The great comparative mythologist Joseph Campbell once said, “People don’t want the meaning of life, they want the experience of life.” He could not have hit the nail more firmly on the head.
One thing I have never understood in the vitriol that people manage to dredge up in these science vs. religion battles is their lack clarity about goals. Is human spiritual endeavor really about “knowing” the existence of a superbeing? Does this academic “knowing”, as in “I can prove this to be true,” really what lies behind the spiritual genius of people like the ninth century Sufi poet Rumi, the 13th century Zen teacher Dogen, or more modem examples like Martin Luther King or Ghandi?
There are many reasons human beings institutionalized their spiritual longing into religions. Those reasons often devolved into considerations of power, control and real estate. Those institutions certainly have needed to enforce creed and doctrine, i.e. “knowledge.”
But the reasons individuals find their lives transformed by spiritual longing are intimate and deeply personal affairs having little to do with dusty “proofs for the existence of God.” As all those “spiritual but not religious” folks popping up in surveys on religion will tell you, the essence of the question is about experience, not facts.
Along a similar vein, in the pro-science/anti-religion camps one often hears the quest for understanding the universe put in equally ultimate, quasi-theological terms. Finding the final theory, the Theory of Everything, is held up as a kind of moment “when the truth shall be revealed once and for all.” While many practicing scientists might not see it this way, the scientific knowledge/enlightenment trope has been there in popular culture for a long time reaching all the back to Faust and up through movies like Pi.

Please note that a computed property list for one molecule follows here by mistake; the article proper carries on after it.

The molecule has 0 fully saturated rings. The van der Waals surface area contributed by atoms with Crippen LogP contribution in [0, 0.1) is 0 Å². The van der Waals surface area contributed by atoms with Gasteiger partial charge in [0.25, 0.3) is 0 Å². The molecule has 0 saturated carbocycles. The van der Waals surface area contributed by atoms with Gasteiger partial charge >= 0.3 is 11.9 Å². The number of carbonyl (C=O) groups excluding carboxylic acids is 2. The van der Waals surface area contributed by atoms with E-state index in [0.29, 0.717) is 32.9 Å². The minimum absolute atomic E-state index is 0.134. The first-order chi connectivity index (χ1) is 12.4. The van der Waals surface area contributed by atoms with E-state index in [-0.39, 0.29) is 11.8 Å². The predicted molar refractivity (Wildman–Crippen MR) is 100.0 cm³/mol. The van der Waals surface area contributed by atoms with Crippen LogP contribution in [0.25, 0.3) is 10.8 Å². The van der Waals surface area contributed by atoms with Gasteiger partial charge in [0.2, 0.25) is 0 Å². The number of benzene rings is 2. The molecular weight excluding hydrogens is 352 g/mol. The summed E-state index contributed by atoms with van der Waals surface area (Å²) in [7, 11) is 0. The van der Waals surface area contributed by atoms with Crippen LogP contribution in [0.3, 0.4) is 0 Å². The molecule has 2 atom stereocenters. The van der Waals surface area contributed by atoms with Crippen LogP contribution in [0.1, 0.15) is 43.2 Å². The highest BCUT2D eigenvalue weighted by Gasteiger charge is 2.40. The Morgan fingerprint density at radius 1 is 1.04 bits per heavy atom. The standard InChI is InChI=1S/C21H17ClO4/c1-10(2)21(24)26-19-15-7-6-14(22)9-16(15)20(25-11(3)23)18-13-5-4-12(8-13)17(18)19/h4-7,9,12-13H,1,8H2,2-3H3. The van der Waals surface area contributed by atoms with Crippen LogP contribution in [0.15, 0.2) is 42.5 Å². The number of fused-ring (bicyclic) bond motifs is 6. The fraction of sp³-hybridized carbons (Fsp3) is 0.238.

As the philosopher Jean-Paul Sartre once said “Even if God did exist, that would change nothing.” One way to interpret his meaning was that a formulaic “knowledge” of a superbeing’s existence is beside the point when the real issue before us every day, all day is the verb “to be.”
It’s the act of being that gives rise to our suffering and our moments of enlightenment. Right there, right in the very experience of life, is the warm, embodied truth we long for so completely.
Spirituality, at its best, points us away from easy codifications when it shows us how to immerse ourselves in the simple, inescapable act of being. Science at its root is also an expression of reverence and awe for the endless varied, resonantly beautiful experience we can find ourselves immersed in. So knowing the meaning of life as encoded in a religious creed on a page or an equation on a blackboard is not the issue. A deeper, richer experience of this one life: that is the issue!
So, can we stop thinking that discussions about science and religion have to focus on who has the best set of facts?
When it comes to the natural world, it’s hard to see how science is not going win the “facts” war hands down. But if we broaden our view to see being as the central issue, then connections between science and spiritual longing might be seen in an entirely different light.